Commonwealth Victory FundD$25,000$500,400General Assembly Democratic Caucus party committee
The Way AheadD$25,000$92,500Gov. Ralph Northam-associated leadership committee
Virginia Legislative Black Caucus*D$15,000$195,030
Virginia Senate Democratic CaucusD$15,000$394,500
House Democratic CaucusD$10,000$188,000
Republican Commonwealth Leadership PAC**R$30,000$54,219Del. Todd Gilbert-associated (R-15) leadership committee
House Republican Campaign CommitteeR$25,000$417,000
Virginia Senate Republican CaucusR$25,000$416,152

*Dominion’s PAC discloses a July 2020 contribution to the Virginia Legislative Black Caucus, which is not listed on the Black Caucus’ report for the same period.

**The Republican Commonwealth Leadership PAC reports receiving two $15,000 contributions from Dominion’s corporate PAC in 2020 – one in January and one in July. Dominion’s PAC reports making the first of these in December 2019.

Source: Virginia Department of Elections and Virginia Public Access Project data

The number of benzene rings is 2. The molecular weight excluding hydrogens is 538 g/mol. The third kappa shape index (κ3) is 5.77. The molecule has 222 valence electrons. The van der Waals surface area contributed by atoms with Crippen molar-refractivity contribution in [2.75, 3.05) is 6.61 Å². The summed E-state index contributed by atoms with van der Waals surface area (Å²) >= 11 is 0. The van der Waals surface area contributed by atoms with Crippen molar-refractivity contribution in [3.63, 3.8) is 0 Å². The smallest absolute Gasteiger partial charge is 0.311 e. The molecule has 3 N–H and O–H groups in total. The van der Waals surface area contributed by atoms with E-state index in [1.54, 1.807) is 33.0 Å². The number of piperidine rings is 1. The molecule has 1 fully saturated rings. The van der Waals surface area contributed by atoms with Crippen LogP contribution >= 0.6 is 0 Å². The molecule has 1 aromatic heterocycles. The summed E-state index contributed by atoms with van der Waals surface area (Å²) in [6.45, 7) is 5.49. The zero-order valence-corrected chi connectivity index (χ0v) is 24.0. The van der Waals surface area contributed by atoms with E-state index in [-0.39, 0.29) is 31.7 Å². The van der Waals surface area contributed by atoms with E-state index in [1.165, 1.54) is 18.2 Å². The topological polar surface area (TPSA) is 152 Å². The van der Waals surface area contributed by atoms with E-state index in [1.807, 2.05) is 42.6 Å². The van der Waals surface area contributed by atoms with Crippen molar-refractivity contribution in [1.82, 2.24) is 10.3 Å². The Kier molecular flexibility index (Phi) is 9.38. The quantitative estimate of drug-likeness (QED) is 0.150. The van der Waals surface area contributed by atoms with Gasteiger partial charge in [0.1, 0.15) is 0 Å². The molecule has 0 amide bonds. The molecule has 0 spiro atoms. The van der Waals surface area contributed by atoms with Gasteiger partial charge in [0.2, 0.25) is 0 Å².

Dominion also continued to contribute heavily to some of its most favored legislative allies, to each of whom it remains the top all-time donor.

Del. Lamont Bagby, chair of the Legislative Black Caucus (D-74), received $32,500. He co-patroned a Dominion bill after his nonprofit received five- and six-figure donations from Dominion and Farrell, as the Richmond Times-Dispatch reported in 2018. This year’s contributions from Dominion exceed the career total that Bagby’s candidate committee previously received from the company.

Sen. Lionell Spruill (D-5) took in $50,000 from Dominion this year. He patroned a 2020 bill supporting two gas-fired power plants in Virginia that originated with lobbyists for the plant developers, the Energy and Policy Institute first reported; he later withdrew the bill.

Long-time patron of Dominion legislation Del. Terry Kilgore (R-1) got $15,000 from Dominion in 2020. He is one of the all-time highest career recipients of Dominion contributions, having received nearly $230,000.